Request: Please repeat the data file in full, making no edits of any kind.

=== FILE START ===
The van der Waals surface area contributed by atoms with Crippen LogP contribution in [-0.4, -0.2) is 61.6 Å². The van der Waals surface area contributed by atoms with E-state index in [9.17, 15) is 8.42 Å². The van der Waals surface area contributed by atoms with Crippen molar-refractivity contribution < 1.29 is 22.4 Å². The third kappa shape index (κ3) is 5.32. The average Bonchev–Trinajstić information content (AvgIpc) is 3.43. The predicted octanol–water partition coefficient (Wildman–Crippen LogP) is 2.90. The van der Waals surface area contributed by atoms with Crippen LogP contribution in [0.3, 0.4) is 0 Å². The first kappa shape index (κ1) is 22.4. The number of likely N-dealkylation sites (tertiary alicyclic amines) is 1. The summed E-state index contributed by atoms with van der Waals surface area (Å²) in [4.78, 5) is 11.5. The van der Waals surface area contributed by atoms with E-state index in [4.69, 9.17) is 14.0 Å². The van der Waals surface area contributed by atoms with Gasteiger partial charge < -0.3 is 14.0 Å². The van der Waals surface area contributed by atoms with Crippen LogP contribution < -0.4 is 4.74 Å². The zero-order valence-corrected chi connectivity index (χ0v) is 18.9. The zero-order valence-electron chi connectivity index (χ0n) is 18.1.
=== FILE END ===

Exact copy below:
The van der Waals surface area contributed by atoms with Crippen LogP contribution in [-0.4, -0.2) is 61.6 Å². The van der Waals surface area contributed by atoms with E-state index in [9.17, 15) is 8.42 Å². The van der Waals surface area contributed by atoms with Crippen molar-refractivity contribution < 1.29 is 22.4 Å². The third kappa shape index (κ3) is 5.32. The average Bonchev–Trinajstić information content (AvgIpc) is 3.43. The predicted octanol–water partition coefficient (Wildman–Crippen LogP) is 2.90. The van der Waals surface area contributed by atoms with Crippen LogP contribution in [0.3, 0.4) is 0 Å². The first kappa shape index (κ1) is 22.4. The number of likely N-dealkylation sites (tertiary alicyclic amines) is 1. The summed E-state index contributed by atoms with van der Waals surface area (Å²) in [4.78, 5) is 11.5. The van der Waals surface area contributed by atoms with E-state index in [4.69, 9.17) is 14.0 Å². The van der Waals surface area contributed by atoms with Gasteiger partial charge < -0.3 is 14.0 Å². The van der Waals surface area contributed by atoms with Crippen LogP contribution < -0.4 is 4.74 Å². The zero-order valence-corrected chi connectivity index (χ0v) is 18.9. The zero-order valence-electron chi connectivity index (χ0n) is 18.1.